THE University of Bolton “changes people’s lives for the better”, according to a report which said the higher education institution is inspiring.

Ofsted inspectors carried out their first inspection of the university’s Access to Higher Education courses, which prepare students without traditional qualifications for a degree.

They found the courses exemplified “extremely well” the university’s core value of widening participation — with many of its students having low levels of self-esteem, and past negative experiences of education.

Inspectors said: “The transformation into confident, articulate and ambitious students is inspiring.

“Students speak eloquently of the life-changing effect of the course.”

Ofsted marked the university as “good”.

The inspection found students beginning university from low starting points make good and sometimes excellent progress — and the majority go on to enrol on a degree course with many achieving first-class honours.

Inspectors described as “impressive” the number of students who started on the course who are now studying for their masters degree or doctorate.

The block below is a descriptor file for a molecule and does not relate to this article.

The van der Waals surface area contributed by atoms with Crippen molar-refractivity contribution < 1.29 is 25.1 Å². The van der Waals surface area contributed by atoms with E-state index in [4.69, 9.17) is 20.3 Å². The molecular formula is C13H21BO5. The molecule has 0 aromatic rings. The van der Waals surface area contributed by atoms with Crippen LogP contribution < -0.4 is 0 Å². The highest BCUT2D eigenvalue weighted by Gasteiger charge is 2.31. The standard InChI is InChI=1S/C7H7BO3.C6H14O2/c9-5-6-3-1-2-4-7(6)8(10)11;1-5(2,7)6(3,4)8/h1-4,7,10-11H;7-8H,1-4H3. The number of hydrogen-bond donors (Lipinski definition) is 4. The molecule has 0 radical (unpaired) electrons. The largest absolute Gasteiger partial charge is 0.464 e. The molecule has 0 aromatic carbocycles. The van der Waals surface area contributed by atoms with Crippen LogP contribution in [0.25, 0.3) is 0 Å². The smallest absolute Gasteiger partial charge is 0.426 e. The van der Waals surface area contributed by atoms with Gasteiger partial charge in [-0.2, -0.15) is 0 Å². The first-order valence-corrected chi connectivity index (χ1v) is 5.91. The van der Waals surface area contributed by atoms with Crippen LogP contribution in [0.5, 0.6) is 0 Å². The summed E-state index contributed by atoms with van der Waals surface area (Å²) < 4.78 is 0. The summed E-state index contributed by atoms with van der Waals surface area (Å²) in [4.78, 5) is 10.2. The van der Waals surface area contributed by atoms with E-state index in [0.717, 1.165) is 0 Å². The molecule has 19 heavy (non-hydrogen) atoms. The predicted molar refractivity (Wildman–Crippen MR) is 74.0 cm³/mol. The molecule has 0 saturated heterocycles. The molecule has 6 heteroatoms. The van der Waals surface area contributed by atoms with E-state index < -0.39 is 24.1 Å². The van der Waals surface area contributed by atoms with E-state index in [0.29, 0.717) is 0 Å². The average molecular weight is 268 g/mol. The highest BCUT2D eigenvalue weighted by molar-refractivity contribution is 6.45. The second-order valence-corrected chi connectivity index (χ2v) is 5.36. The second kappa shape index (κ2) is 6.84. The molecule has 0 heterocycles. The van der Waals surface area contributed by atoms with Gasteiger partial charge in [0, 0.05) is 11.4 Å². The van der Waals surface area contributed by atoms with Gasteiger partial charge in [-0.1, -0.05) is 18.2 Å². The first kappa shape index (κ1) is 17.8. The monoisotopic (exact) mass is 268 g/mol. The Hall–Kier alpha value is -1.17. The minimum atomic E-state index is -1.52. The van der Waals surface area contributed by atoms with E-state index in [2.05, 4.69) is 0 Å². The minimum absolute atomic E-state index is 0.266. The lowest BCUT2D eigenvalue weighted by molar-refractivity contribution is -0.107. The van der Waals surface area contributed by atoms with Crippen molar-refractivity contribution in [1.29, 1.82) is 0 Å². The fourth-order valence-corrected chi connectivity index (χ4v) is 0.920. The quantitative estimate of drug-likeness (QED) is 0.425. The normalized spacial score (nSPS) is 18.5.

Teachers were “enthusiastic and committed to their students’ success” and the university had very good resources and state-of-the-art facilities.

The report concluded: “The vice-chancellor, governors and senior manager are ambitious and relentless in their pursuit of high-quality teaching and research-based provision for Access students.

“Widening participation and improving the quality of students’ lives are intrinsic to the university’s mission.”

Inspectors said that although the numbers of students drop- ping out had fallen, too many left before finishing the course and said retention rates could be improved.

Vice-chancellor Professor George Holmes said: “This is a very pleasing report, especially as it recognises the efforts of students and staff.

“Inspectors were very thorough and professional with a clear understanding of the university’s mission and core values of providing opportunities to progress to higher education in our area.”

The Access to Higher Education provision recruits students with the potential to benefit from degree programmes who may have been out of full time education for at least three years.